Australian serial entrepreneur Jamie Pride once lost USD 200 million in 14 weeks in a disastrous listing. Now, he’s helping other entrepreneurs survive the challenges of the startup world – where the failure rate runs at 96%.
Life as an entrepreneur is like riding a roller coaster. One minute you’re surfing the highs of a successful funding round or rollout; the next, you’re facing the lowest of the lows. This is something Australian serial entrepreneur and mental wellness author Jamie Pride knows well, having seen the stock price of his startup, human resources company REFFIND, rocket from USD 20¢ to almost USD 2 and then back again within 30 weeks of listing in 2014. “We lost USD 200 million in 14 weeks,” he recalls of the days when his life hit rock bottom. Now an expert in mental wellness for entrepreneurs and founders, he walked Hive Life through the lessons he’s learned on how to build resilience in the face of inevitable failures – something he sees as key to preserving not only yourself and your mental health, but also your business along the way.
In his 40s at the time, Jamie found early success in both the corporate world and the startup arena. Starting out as a network engineer at Cisco Systems, he served as a manager at the multinational technology conglomerate for 5 years before becoming the VP of Services at Salesforce, a partner at Deloitte, and one of the youngest CEOs to head a billion-dollar business at real estate company realestate.com.au. His first startup Velteo, founded in 2009, then “grew to become one of the biggest integrators of Salesforce’s technology in Australia.” With almost a decade’s experience in senior leadership positions, Jamie thought he was well-versed enough to weather any crisis until, after the disastrous listing of REFIND, he wasn’t.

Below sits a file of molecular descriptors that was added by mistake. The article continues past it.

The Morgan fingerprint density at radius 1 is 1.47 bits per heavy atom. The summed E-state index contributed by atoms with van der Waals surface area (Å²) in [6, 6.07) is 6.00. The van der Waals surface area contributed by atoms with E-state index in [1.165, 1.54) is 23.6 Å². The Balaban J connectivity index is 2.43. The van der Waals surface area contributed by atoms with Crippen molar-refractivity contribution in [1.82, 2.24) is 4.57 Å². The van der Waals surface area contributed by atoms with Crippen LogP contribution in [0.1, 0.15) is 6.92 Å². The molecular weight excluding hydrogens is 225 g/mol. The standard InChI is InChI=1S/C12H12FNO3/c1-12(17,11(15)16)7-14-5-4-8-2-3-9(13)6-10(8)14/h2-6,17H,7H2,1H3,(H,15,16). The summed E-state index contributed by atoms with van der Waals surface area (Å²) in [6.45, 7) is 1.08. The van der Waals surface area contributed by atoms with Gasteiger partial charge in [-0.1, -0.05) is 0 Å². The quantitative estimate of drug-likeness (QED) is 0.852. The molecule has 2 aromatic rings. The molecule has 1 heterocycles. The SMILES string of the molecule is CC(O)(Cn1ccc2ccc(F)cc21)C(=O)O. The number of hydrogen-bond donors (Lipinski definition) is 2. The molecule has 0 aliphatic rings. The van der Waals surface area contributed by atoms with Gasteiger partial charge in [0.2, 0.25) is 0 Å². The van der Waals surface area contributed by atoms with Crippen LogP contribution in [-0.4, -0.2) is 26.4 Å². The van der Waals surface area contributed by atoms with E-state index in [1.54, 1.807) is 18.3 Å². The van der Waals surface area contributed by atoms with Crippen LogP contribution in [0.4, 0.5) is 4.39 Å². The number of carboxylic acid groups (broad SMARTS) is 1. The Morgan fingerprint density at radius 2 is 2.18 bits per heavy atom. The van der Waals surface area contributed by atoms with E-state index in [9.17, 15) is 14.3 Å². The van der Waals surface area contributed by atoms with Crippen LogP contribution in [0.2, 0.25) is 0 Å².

“I couldn’t get out of bed for three months. My family received death threats. I had to move to a new house,” the Sydney native wrote in his book Unicorn Tears. “It was the low point of my career as an entrepreneur,” he says, and he sought solace everywhere but where it mattered. “I wasn’t taking care of myself physically. I drank too much alcohol. A lot of things just became a cycle, and it just made things worse,” he remembers. It wasn’t until he was rushed to a hospital with a suspected heart attack that Jamie got the ‘wake-up call’ he needed.
Following his hospitalisation, Jamie left REFIND for good. Now, having been through the trenches himself, he’s devoted his career to helping founders manage their stress, deal with the highs and lows of starting a company, and – most importantly – learn to bounce back from adversity. “You need to create resilience from day one,” he states. “You need to develop the capacity to deal with stress when you don’t need it because it’s too late if you only start thinking about it when your startup is already going under.”
For Jamie, the key to developing resilience is to be found in a supportive network, and this is what he hopes to offer through ‘The Founder Lab,’ a peer-to-peer support group for entrepreneurs that he founded in 2017 which provides a safe space to share stresses and challenges. “Startups are very much about networking, raising capital, looking for talents, raising funds – it’s all about the business. Rarely is it about the founders,” he explains. “It’s like everybody is happy to say that they go to the gym to strengthen their muscles, but no one really says it’s to strengthen their mind.”